Women may give Obama less support

George Barna, the pre-eminent pollster in America when the topic is religion, is in the midst of releasing a landmark set of reports detailing trends in his surveys over the past 20 years. The most recent installment of the data focuses on the decline in religious participation by women. The commentary on these trends should raise alarm bells in Democratic Party circles, especially for those responsible for President Obama’s reelection, because the left depends on women as much as the church does. A catchy conclusion about the church — that “the women are tired and the men are bored” — might be prescient when it comes to the 2012 election.

An interesting social puzzle of the past few decades is that women are the foundation of both the church and the Democratic Party, the latter supposedly being the more secular of the two major parties. Consider that women make up about 52 percent of the electorate and that they are much more likely than men to vote for the Democratic Party. The 2008 exit polls estimated that 55 percent of women voted for Obama. In all House elections, the same exit polls found that 48 percent of women voted for the Democratic candidate. That’s seven points higher than the 41 percent of the vote that men gave House Democrats. As for the church, it has also been populated more by women. Even today, 44 percent of women attend church services during a typical week. By way of comparison, Barna’s latest data find that only 36 percent of men attend services weekly.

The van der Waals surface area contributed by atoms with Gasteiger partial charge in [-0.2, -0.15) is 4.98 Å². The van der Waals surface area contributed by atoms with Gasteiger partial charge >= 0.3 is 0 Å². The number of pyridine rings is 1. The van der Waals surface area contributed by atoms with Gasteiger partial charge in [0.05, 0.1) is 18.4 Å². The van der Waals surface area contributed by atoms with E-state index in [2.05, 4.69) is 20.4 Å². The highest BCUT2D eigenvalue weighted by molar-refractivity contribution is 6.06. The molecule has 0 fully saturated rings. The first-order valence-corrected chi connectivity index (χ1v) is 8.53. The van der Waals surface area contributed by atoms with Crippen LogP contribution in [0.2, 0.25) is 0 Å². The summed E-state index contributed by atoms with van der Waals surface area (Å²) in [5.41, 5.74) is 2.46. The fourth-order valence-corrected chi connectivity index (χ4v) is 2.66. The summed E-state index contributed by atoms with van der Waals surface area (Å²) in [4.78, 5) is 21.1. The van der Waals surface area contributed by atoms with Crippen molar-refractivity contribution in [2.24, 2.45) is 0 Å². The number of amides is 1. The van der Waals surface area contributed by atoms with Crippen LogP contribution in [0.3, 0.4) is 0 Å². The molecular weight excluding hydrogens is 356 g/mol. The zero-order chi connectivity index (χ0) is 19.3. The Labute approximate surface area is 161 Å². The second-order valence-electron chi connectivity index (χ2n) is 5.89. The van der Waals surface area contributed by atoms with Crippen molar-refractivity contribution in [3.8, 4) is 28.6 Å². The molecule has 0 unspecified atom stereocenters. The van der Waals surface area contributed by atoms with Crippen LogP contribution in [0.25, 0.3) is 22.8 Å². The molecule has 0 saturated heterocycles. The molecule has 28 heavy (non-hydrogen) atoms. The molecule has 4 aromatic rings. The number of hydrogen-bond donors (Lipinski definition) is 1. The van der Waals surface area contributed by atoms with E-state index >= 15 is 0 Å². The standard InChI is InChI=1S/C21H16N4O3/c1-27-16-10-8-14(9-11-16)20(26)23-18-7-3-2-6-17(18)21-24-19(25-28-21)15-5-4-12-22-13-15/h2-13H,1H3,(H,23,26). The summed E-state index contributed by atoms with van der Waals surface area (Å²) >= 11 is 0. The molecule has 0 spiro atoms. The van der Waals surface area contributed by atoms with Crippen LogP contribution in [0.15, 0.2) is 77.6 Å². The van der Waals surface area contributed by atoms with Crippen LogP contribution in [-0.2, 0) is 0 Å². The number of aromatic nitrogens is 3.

These trends in religious participation are the real story for Barna. His analysis notes that, “of the 14 religious factors studied, women have experienced statistically significant changes related to 10 of them … eight [representing] negative movement — that is, either less engagement in common religious behaviors or a shift in belief away from biblical teachings.” In addition to church attendance declining, Bible reading “has plummeted,” Sunday School involvement is “less common,” and women’s volunteer activity at churches is “sliding.” 

The explanations regarding these trends — suggested by Barna and others in Internet forums — reveal the relevance to the Democrats and Obama. One simple yet powerful justification is simply that women are too physically tired to maintain their church activities. Many more are working harder these days to slog through this recession and are simply too weary to handle all their other family responsibilities as well as a full slate of religious and church activities. I don’t know whether this is true or simply a cop-out that justifies backsliding behaviors. It surely explains some of the decline.

A more insidious explanation is being advanced by a few observers. They suggest, sociologically, that women’s greater involvement in church has been because the female gender is more relational, more apt to congregate with others in social institutions that enjoy widespread approval among their peer groups. This line of reasoning goes on to ask what would happen if Christianity’s halo is tarnished. An Internet poster asks, “What happens when the church is cast as a villain and orthodox beliefs are blamed as the source for villainous behaviors?” The asker suggests that women will pull away from church activities when this occurs.

If these suppositions regarding women in the church are true, the Democrats and Obama are in trouble. The volunteer engine that powered Obama’s grassroots efforts might sputter and stumble. Women will be too tired to swoon at rallies, much less to run the copy machine and trudge through the neighborhoods at night after work. Moreover, the ever-lower public approval ratings for Obama emanating from the polls will not make participation in the campaign a desirable relational activity. Better to do volunteer work at the school or women’s shelter.

David Hill is a pollster that has worked for Republican candidates and causes since 1984.